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Roger Goodell responds to Richard Sherman's criticism

Every weekday morning, we'll round up local and national Seattle Seahawks-related links.

Commissioner Roger Goodell was asked about Richard Sherman's criticism regarding the new rule that will eject players for two unsportsmanlike conduct penalties:

"This is all in their control," Goodell said. "Sportsmanship is important to the membership. We all have standards. They have two unsportsmanlike conduct penalties before they’re ejected. The message from the membership and the clubs and from our coaches has said we’re going to be held to those high standards."


The Seahawks could be a candidate to play the Los Angeles Rams in China in 2018, writes Bob Condotta of The Seattle Times:

Assuming the Rams are the host, the question then would become which opponent would travel to play Los Angeles in the game.

Seattle could be a fit as a popular team that could still be a Super Bowl favorite at that point and would be as close to China travel-wise as any other possible foe.

The Seahawks have not stated a stance on playing in such a game (the reports surfaced after coach Pete Carroll met with the media here Wednesday morning).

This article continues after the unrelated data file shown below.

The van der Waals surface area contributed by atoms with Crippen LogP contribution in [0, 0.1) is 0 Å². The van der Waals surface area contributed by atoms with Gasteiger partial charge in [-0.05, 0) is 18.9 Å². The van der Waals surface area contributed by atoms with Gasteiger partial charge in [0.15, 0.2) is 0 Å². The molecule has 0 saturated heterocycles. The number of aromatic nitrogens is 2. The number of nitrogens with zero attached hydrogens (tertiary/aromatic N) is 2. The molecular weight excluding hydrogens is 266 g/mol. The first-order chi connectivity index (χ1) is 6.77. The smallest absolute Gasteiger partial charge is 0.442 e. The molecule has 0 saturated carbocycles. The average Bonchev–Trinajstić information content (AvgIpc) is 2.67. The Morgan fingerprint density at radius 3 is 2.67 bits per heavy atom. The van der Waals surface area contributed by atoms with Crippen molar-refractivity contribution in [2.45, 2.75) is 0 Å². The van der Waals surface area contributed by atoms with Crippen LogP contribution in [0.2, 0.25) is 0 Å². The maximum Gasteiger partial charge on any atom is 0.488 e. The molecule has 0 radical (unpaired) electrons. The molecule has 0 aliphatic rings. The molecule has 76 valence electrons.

Danny O'Neil of 710 ESPN Seattle on Tom Cable's role in evaluating offensive line options:

I think what we've seen so far is that Cable may be given a wider array of prospects and options to pick from. That as opposed to getting players perceived to be better, he's given more of a range of selections to sort through. The perception promoted by some people in the local (and even national) media is that Cable sold Pete Carroll and the rest of the franchise a bill of goods about how good this offensive line was going to be in 2015. That essentially he got the sign-off on what he wanted to do. I think that characterization is fundamentally off base. I think that Carroll and the front office made the decisions they made in not investing more in the offensive line in believing that Cable was able to develop offensive linemen. That in effect, his coaching and development could make up the difference.